For the first 3 weeks of January, the verified Twitter account of reality TV star Spencer Pratt (of MTV's The Hills) became the site for a literary performance art project. The framing story held that Spencer had lost his phone while in England before a stint on Celebrity Big Brother, and the phone was found by an unknown British poet.
Over the next several weeks @tempspence, as he came to be known, played a variety of poetry games and recounted the story of his courtship of his dual love interests Una & Duessa, named for the characters from Book 1 of Edmund Spenser's Faerie Queene.
The project was designed and performed by collaborators Mark C. Marino and Rob Wittig. Mark and Rob have been developing netprov, a kind of catfish lit. Some of the exchanges and games have been archived here.
For the second year in a row, a bunch of disgruntled “conservative” sf readers and writers are attempting to destroy science fiction’s Hugo Awards by nominating slates of works that are, variously: rabid racist tracts; works by their ideological opponents; tepid military sf; works by bystanders; and weird porn by Chuck Tingle, a master of […]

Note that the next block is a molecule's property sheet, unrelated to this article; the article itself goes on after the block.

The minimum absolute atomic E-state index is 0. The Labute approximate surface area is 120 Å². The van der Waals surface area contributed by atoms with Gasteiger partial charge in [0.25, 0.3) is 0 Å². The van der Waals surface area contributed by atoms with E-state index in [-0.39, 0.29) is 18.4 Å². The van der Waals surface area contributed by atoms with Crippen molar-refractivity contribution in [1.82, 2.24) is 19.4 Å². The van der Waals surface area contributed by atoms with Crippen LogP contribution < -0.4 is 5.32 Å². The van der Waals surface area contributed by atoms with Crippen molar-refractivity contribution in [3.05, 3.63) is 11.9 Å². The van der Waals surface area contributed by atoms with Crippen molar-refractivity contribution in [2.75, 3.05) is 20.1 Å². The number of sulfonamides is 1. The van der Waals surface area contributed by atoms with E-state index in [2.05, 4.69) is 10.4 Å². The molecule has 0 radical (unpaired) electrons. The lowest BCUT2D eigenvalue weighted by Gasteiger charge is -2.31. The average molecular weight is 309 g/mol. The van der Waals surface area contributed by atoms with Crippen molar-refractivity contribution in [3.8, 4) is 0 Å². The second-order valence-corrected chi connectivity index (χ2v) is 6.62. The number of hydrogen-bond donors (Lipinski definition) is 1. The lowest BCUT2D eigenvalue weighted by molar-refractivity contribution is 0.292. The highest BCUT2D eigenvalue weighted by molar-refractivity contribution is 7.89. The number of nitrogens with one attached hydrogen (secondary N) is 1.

Chloe from Portland’s Reading Frenzy writes, “Six of our favorite Social Justice Kittens are back in postcard form! Next up: MRA Puppies! Postcards by Sean Tejaratchi/LiarTownUSA (previously) published by Show & Tell Press!”
3D printing has been one of those “next big thing” innovations among early adopters and the tech circle in-crowd for a few years now. However, the prospect of creating your own three-dimensional objects is still in its relative infancy with the general public. While the idea itself is fascinating to most, high prices and the […]
White hat hackers get paid to find holes in their own employers’ online systems, and plug those holes before they become serious security risks. It’s a job that pays handsomely…mostly because few job candidates, even experienced IT professionals, have the skills to scamper over firewalls and infiltrate the deepest recesses of a battle-tested network. But […]
Why buy one of those expensive and confusing universal remotes, clogged with enough buttons to launch a space shuttle, when you could accomplish the same electronic control right on your favorite mobile device? The Blumoo Universal Remote, now just $52.99 in the Boing Boing Store, harnesses the audio power of all your household equipment right […]